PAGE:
The factory gold livery really sets off the body style. It’s remarkable that a car designed in the late 1950s could still be contemporary in the early ’70s — and the clean, simple design and classic coupe proportions still look good today.
The outside door handle that’s integrated into the chrome trim is an interesting design detail that you appreciate every time you open the door. The cockpit is low, but getting in is easy. The bucket seats have a distinct mod-lounge appearance, and they’re wide and soft. The standard leather is quite supple. Reclining seatbacks and adjustable lumbar support were unusual items in 1971. The tiny back seats are more of a parcel shelf than a place to put passengers.
Period road tests criticized the high beltline, but it’s no worse than today’s cars, although the roof is low. You face a full complement of gauges, set in what may be the least-convincing fake wood ever applied to a dashboard.
The fuel-injected four-cylinder starts readily. For 1971, the 2.0-liter was rated at 130 hp, although this is a robust engine that can be tuned for even higher output. The big four is actually fairly torquey at relatively low revs, so there’s not much reason to explore the upper reaches of the tach. The manual gearbox has long, although positive, shift action, but the clutch has an extra long amount of travel and uses every bit of it. The steering is very heavy at parking speeds, but it’s not bad once you’re moving along. The chassis is set up more for predictable understeer than lively oversteer. Cozy, comfortable, and coupe like but also a bit truck like, the 1800 isn’t so much a sports car; it is more of a tourer.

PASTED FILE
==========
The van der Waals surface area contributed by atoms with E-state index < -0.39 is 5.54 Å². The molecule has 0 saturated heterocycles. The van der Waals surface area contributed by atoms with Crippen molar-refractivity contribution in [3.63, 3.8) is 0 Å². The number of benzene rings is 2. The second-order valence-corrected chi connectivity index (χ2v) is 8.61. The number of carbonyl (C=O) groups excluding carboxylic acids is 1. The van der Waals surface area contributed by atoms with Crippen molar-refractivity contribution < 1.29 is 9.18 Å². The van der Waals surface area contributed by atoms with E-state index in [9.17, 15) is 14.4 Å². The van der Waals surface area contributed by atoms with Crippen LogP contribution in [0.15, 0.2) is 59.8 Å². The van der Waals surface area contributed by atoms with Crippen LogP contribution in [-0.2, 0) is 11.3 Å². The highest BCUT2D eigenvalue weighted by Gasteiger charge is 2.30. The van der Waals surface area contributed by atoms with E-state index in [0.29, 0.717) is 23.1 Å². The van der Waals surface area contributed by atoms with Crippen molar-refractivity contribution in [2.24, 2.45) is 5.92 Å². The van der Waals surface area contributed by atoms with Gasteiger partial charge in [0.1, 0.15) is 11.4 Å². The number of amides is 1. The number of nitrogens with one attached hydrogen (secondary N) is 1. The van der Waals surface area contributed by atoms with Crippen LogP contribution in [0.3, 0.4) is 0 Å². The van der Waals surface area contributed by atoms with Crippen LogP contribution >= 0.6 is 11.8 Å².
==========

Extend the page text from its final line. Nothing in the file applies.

Dangelo doesn’t mind. “I like the body style,” he says. “Plus, you don’t see them all over the place. These cars are available at a reasonable price,” he adds. “And nearly all the parts are readily available.” In other words, the 1800 offers a marriage of exotic-coupe style and Volvo practicality. That’s a combination that makes this Volvo a compelling choice among GTs of the era, even if it’s not an obvious one.
1.8-liter OHV I-4, 100-115 hp, 108-112 lb-ft
2.0-liter OHV I-4, 118-130 hp, 123-130 lb-ft
4-speed manual with electric overdrive
Control arms, coil springs
Live axle, coil springs
Discs/drums or discs/discs
2500 lb (est.)
1961-1972 (P1800/1800S/1800E), 1972-1973 (1800ES)
39,414 coupes and 8077 wagons
$4840 (1971 coupe)
$5000-$20,000 (wagons carry a slight premium over coupes)
Buyers of a certain age will remember the dashing coupe from The Saint, while others will simply appreciate the car’s enduring style. The 1800 is a relatively inexpensive example of a European GT, and reproduction parts (including sheetmetal) are readily available. The early, British-built cars suffered from poor assembly and paint quality, but the Swedish cars are better and the components are robust — even the rustproofing is better than most of its contemporaries. More performance is available to those who are unafraid of sacrificing originality for aftermarket tuning.